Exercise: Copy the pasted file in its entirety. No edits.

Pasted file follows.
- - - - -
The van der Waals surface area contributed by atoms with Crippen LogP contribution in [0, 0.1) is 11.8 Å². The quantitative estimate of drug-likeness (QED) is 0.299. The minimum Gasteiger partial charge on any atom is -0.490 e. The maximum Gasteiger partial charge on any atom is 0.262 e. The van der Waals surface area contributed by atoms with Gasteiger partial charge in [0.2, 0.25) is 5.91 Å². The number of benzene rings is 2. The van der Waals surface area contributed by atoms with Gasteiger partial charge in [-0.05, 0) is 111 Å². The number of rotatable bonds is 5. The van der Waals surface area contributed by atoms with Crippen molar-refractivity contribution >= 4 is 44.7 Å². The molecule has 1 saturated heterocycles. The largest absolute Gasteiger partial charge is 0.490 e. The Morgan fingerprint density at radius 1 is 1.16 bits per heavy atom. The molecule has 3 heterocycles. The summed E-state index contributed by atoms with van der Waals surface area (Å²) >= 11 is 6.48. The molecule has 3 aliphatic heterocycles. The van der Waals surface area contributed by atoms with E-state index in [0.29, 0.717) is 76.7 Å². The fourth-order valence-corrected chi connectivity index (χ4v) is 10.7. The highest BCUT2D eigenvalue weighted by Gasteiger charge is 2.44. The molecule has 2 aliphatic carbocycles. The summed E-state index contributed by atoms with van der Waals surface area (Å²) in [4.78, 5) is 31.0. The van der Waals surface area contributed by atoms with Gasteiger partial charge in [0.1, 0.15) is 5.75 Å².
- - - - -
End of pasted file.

The van der Waals surface area contributed by atoms with Crippen LogP contribution in [0, 0.1) is 11.8 Å². The quantitative estimate of drug-likeness (QED) is 0.299. The minimum Gasteiger partial charge on any atom is -0.490 e. The maximum Gasteiger partial charge on any atom is 0.262 e. The van der Waals surface area contributed by atoms with Gasteiger partial charge in [0.2, 0.25) is 5.91 Å². The number of benzene rings is 2. The van der Waals surface area contributed by atoms with Gasteiger partial charge in [-0.05, 0) is 111 Å². The number of rotatable bonds is 5. The van der Waals surface area contributed by atoms with Crippen molar-refractivity contribution >= 4 is 44.7 Å². The molecule has 1 saturated heterocycles. The largest absolute Gasteiger partial charge is 0.490 e. The Morgan fingerprint density at radius 1 is 1.16 bits per heavy atom. The molecule has 3 heterocycles. The summed E-state index contributed by atoms with van der Waals surface area (Å²) >= 11 is 6.48. The molecule has 3 aliphatic heterocycles. The van der Waals surface area contributed by atoms with E-state index in [0.29, 0.717) is 76.7 Å². The fourth-order valence-corrected chi connectivity index (χ4v) is 10.7. The highest BCUT2D eigenvalue weighted by Gasteiger charge is 2.44. The molecule has 2 aliphatic carbocycles. The summed E-state index contributed by atoms with van der Waals surface area (Å²) in [4.78, 5) is 31.0. The van der Waals surface area contributed by atoms with Gasteiger partial charge in [0.1, 0.15) is 5.75 Å².